Iraq oil minister Ihsan Abdul Jabbar said that the country has decided to freeze its first crude oil prepayment deal, which had aimed to boost its finances, because oil prices are rising.
“We had concerns that oil prices would not rise above $40 when we announced this deal for the first time in the history of Iraq,” Abdul Jabbar said to BBC Arabic on Sunday.
Brent crude prices have been trading above $60 a barrel recently.
“With the start of this year and the economic stability resulted from boosted oil prices, we decided to freeze this option,” Abdul Jabbar said.
Chinese state oil trader Zhenhua Oil had emerged as the frontrunner in a tender to buy Iraqi crude for five years after it submitted the “most competitive bid” in the tender held by Iraq’s state oil marketer Somo.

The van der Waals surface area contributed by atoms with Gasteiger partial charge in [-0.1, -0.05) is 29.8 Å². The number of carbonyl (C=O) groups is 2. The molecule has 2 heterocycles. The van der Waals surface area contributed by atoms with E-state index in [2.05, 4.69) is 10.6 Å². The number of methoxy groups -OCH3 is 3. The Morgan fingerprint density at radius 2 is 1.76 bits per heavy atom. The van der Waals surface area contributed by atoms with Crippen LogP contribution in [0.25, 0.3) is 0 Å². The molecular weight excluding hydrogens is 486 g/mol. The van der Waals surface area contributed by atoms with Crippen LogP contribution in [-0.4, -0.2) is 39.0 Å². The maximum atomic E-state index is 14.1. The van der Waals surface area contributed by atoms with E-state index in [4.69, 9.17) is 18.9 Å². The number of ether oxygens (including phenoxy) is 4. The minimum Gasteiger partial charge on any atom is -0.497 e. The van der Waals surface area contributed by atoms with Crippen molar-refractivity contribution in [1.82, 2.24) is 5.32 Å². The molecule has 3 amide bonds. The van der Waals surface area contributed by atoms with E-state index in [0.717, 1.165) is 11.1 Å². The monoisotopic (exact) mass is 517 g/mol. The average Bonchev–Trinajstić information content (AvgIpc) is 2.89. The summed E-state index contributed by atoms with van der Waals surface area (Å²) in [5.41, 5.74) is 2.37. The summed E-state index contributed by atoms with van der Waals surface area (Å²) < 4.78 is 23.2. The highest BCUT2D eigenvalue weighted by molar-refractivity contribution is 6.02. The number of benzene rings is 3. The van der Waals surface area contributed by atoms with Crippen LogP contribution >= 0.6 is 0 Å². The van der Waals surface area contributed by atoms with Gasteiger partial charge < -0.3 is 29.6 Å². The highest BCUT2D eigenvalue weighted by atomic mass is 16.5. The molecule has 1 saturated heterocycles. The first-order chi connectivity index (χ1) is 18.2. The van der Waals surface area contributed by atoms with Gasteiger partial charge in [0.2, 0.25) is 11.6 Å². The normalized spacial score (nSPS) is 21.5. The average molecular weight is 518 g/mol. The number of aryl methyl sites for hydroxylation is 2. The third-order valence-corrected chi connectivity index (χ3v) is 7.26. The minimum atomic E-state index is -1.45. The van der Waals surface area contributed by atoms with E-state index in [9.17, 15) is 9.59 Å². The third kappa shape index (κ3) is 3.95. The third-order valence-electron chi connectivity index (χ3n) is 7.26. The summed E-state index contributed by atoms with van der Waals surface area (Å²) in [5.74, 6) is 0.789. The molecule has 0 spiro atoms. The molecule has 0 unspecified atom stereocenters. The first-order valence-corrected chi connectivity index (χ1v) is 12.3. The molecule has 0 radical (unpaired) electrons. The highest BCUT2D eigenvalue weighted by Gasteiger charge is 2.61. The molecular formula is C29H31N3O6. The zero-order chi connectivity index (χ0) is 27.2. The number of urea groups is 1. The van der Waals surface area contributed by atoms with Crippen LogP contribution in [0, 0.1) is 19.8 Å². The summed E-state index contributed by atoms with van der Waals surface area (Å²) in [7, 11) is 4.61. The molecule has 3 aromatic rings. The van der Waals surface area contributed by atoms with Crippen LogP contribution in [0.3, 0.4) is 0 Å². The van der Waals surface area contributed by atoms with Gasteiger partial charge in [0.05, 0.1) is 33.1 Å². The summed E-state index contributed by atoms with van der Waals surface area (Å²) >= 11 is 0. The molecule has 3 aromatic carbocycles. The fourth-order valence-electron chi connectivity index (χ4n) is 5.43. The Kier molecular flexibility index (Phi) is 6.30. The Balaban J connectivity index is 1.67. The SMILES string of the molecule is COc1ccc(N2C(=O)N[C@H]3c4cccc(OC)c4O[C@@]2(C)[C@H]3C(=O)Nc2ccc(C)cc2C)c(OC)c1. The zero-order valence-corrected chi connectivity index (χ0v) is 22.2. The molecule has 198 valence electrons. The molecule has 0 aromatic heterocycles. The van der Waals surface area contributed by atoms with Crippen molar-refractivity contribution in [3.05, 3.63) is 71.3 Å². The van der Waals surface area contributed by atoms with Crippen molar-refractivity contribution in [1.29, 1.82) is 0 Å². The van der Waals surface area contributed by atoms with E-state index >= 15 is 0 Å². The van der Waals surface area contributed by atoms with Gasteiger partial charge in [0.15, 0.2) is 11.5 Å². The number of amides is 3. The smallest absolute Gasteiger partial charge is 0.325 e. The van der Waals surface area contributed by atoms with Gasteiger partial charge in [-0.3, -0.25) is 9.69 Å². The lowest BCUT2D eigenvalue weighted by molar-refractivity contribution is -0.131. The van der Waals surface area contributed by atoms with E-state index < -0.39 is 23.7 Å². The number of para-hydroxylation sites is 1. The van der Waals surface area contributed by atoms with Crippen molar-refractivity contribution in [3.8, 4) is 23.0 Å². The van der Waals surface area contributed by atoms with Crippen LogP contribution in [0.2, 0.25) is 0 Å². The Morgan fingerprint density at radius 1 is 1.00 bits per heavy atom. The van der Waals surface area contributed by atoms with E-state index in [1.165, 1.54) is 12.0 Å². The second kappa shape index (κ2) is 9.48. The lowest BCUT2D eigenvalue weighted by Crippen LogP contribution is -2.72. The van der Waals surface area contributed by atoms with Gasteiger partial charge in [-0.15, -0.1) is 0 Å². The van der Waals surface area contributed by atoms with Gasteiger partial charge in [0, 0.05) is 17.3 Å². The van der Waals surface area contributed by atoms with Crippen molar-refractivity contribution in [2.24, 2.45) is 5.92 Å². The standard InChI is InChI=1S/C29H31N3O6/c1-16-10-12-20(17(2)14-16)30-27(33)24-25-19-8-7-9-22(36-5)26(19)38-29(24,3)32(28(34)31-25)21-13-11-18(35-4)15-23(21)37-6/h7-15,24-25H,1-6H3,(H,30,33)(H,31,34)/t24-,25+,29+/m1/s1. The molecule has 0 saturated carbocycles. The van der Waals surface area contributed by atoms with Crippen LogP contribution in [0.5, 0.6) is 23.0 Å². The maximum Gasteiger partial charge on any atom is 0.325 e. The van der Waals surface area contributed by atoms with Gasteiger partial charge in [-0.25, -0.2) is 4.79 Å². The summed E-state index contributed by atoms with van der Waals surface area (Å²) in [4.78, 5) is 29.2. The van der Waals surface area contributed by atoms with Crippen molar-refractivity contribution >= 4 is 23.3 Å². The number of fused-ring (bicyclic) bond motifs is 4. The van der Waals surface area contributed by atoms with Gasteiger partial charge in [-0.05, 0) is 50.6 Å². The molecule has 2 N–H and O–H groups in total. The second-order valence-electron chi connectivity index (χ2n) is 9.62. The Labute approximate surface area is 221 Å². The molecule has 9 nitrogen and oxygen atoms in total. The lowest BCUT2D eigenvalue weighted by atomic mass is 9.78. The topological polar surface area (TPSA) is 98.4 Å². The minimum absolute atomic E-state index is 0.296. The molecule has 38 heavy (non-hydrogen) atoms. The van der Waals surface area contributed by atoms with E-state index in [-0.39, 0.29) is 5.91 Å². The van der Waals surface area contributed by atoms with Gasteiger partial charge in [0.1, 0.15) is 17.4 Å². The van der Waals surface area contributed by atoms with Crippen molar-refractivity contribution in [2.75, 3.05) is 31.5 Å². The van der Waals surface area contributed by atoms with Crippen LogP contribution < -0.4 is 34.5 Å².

The tender attracted participation from international oil companies, trading houses and Chinese and Indian refiners.
Opec member Iraq was seeking a five-year prepayment starting in January 2021 to be repaid with cargoes of its Basra crude, according to a letter sent by Somo to its customers.
Under the prepayment deal, the winner of the tender was to pay Somo about $2.5 billion in return for 48 million barrels of crude between July 1, 2021, and June 30, 2022.